Between Hawke’s Bay and the Bay of Plenty is UNESCO World Heritage-listed Te Urewera National Park, the North Island’s largest native forest. The park is home to some rare bird species that are all but extinct elsewhere. Another attraction is the magical Lake Waikaremoana, which is home to the 27-mile (43 km) Lake Waikaremoana Great Walk.


The state capital, Wellington, is a compact metropolis with a lively core. The city is a center for culture, art, restaurants, theatre, fashion and nightlife, and the numerous shops and pedestrian zones invite you to stroll through the city. A cable car goes up Kelburn Hill, 160 m high, which offers a magnificent view. Wellington has one of the most beautiful harbors in the world and is the departure port for ferries to the South Island. The Botanical Gardens, the National Museum (Maori art) and the Houses of Parliament are other places of interest. The Te Papa Museum (Internet: ) with its cultural and historical exhibitions is definitely worth seeing .

Abel Tasman National Park

Although the Abel Tasman National Park is the smallest national park in New Zealand, it is the most visited. The park offers a rugged coastline, long golden beaches, crystal clear waters, a colony of seals and numerous bird species. Hikers can choose between the magnificent Abel Tasman Coast Track (a three to four day trip) or the 38km Abel Tasman Inland Track, or guided kayaking trips along the coast are also available.


The heavily Scottish city of Invercargill lies in the middle of the green and fertile province of Southland in the very south of the South Island. Worth seeing is the Southland Museum and Art Gallery (website: ), which houses a number of live tuatara, New Zealand’s extremely rare prehistoric lizard. The nearby Bluff serves the delicious Bluff Oysters.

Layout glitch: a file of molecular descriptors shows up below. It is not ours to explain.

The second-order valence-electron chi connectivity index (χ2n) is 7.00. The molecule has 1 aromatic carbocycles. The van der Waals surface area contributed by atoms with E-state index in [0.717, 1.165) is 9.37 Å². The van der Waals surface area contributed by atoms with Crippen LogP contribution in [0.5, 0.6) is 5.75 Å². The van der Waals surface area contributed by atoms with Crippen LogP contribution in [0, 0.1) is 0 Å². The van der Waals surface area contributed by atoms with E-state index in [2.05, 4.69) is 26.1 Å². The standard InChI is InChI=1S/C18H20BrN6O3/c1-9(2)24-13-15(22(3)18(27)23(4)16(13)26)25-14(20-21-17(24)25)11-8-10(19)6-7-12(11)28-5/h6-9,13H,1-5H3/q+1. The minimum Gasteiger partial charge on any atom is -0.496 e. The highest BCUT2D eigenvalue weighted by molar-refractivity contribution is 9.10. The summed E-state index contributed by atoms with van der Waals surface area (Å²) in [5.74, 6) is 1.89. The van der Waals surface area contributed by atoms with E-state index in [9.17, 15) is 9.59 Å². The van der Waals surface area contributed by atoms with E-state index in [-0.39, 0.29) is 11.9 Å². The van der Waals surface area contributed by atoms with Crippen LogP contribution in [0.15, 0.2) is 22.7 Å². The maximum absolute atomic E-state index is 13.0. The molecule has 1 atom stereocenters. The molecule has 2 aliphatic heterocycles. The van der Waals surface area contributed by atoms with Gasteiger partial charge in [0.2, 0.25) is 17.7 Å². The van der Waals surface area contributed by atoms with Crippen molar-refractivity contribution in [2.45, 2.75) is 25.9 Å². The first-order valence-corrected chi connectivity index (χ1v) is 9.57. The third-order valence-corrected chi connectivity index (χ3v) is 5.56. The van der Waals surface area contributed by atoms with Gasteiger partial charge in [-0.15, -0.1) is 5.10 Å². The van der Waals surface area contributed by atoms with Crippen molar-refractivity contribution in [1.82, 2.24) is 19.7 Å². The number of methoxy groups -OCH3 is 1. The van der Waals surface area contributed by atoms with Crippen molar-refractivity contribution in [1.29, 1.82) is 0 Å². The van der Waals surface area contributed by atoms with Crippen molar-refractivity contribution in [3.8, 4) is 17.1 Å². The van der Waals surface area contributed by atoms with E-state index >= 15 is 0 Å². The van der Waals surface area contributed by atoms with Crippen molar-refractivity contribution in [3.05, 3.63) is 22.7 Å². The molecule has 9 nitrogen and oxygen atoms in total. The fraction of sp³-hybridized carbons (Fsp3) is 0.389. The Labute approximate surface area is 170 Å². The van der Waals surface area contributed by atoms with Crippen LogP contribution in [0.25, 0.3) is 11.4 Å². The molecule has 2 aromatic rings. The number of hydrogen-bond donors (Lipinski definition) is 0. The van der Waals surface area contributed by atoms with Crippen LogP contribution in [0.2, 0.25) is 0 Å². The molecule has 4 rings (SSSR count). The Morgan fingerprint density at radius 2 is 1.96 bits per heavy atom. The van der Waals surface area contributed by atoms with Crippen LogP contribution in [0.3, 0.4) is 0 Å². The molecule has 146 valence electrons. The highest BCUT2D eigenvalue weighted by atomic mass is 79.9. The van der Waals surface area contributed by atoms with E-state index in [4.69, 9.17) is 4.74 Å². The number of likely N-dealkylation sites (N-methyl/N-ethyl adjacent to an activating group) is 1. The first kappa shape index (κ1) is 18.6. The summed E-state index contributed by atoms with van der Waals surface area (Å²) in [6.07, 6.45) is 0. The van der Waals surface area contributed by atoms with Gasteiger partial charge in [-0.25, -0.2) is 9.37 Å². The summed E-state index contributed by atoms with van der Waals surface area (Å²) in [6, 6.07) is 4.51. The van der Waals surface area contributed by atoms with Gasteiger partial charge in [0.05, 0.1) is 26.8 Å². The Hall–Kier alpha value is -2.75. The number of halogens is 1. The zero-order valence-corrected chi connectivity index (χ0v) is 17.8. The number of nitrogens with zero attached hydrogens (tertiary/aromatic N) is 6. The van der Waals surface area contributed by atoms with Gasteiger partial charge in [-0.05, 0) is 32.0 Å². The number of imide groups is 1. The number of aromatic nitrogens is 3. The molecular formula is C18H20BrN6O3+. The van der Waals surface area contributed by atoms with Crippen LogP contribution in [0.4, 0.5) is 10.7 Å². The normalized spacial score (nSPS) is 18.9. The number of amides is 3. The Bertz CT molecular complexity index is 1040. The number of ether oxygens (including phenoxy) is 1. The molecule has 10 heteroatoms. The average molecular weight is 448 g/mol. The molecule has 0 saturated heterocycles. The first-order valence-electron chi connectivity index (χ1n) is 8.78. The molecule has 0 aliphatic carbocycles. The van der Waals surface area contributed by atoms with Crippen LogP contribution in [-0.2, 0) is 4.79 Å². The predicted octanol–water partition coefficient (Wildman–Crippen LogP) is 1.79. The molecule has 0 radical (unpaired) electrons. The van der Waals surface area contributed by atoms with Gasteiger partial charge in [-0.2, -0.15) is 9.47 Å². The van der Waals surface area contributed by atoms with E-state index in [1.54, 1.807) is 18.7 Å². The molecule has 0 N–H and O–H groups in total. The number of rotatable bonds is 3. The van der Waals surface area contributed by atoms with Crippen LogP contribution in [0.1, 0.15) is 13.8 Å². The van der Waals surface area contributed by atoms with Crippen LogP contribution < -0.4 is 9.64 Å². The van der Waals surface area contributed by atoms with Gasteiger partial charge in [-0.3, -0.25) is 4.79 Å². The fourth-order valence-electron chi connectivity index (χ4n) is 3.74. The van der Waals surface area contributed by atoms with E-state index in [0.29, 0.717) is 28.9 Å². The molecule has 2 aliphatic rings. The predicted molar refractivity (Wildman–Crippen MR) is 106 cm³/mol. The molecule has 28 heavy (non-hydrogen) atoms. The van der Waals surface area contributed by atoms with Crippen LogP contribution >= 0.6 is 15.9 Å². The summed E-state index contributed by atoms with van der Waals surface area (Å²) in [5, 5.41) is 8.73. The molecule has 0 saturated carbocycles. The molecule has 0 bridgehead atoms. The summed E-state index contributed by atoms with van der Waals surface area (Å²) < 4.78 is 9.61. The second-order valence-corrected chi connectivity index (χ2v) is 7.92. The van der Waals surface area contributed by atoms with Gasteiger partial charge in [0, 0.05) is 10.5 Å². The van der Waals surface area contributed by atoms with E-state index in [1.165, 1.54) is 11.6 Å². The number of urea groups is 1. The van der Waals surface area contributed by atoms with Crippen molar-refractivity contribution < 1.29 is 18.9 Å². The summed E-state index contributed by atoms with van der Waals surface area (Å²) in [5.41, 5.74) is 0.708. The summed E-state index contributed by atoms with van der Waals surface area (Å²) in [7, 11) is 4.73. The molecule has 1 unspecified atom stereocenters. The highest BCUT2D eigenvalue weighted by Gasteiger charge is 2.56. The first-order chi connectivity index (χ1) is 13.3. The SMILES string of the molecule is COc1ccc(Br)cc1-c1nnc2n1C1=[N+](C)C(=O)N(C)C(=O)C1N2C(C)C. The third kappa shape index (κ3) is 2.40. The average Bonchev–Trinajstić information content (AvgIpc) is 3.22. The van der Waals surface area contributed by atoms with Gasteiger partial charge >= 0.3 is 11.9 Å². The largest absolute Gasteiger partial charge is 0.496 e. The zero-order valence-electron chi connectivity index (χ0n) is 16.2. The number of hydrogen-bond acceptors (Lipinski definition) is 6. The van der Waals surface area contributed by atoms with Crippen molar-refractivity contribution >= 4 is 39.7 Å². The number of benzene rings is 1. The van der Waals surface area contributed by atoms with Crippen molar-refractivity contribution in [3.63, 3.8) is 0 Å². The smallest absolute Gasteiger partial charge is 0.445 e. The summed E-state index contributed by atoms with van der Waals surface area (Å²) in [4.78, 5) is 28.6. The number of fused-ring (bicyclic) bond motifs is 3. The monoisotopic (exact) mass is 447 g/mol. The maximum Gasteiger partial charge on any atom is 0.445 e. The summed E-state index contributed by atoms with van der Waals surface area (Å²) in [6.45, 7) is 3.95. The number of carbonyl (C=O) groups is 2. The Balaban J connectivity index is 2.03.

Peaceful Lake Taupo was formed by the powerful Oruanui eruption over 25,000 years ago. Today, numerous species of trout live in the lake, making it a popular destination for anglers. The lake is also a popular sailing area. On a kayak tour you can see the 10 m high Maori sculpture carved into the rock, which is said to protect the lake from volcanic activity.

Explore New Zealand by train

There are numerous scenic train routes in New Zealand (website: ). Arguably the prettiest runs from Christchurch up Arthur’s Pass into the Southern Alps and down the other side to Greymouth on the west coast. This breathtakingly beautiful route can be experienced in one day (there and back) with the Tranz Alpine Express. The train stops in the tiny hamlet of Arthur’s Pass, which is a good base for rock climbing, canyoning and hiking in nearby Arthur’s Pass National Park.

White Island (Bay of Plenty)

On a guided tour you can explore the volcanic island of White Island in the Bay of Plenty, whose sulphur-covered surface resembles a bizarre lunar landscape. The volcano is still active, so some safety precautions must be observed. There are about a thousand smaller earthquakes on the island every day and the landscape is constantly changing due to the volcanic activity.

Mount Cook

The most impressive peak in the New Zealand Alps is the inclining tent-shaped Mount Cook (3754 m), also known by the Maori name Aoraki (piercing the clouds). The mountain is at the center of Mount Cook National Park, a UNESCO World Heritage Site. In the park there are more than 20 mountains that are over 3000 m high. Hikers can go on one to five day tours alone or with a guide.

Hawke’s Bay

Hawke’s Bay is an internationally renowned wine region. About 70 wineries (ranging from large commercial estates to small family businesses) invite you to wine tasting. This region is particularly known for its red wines, particularly its Pinot Noir. The reason for the excellent quality of the wines is the high number of annual hours of sunshine, which also ensure numerous visitors to the cities of Napier and Hastings.

Tongariro National Park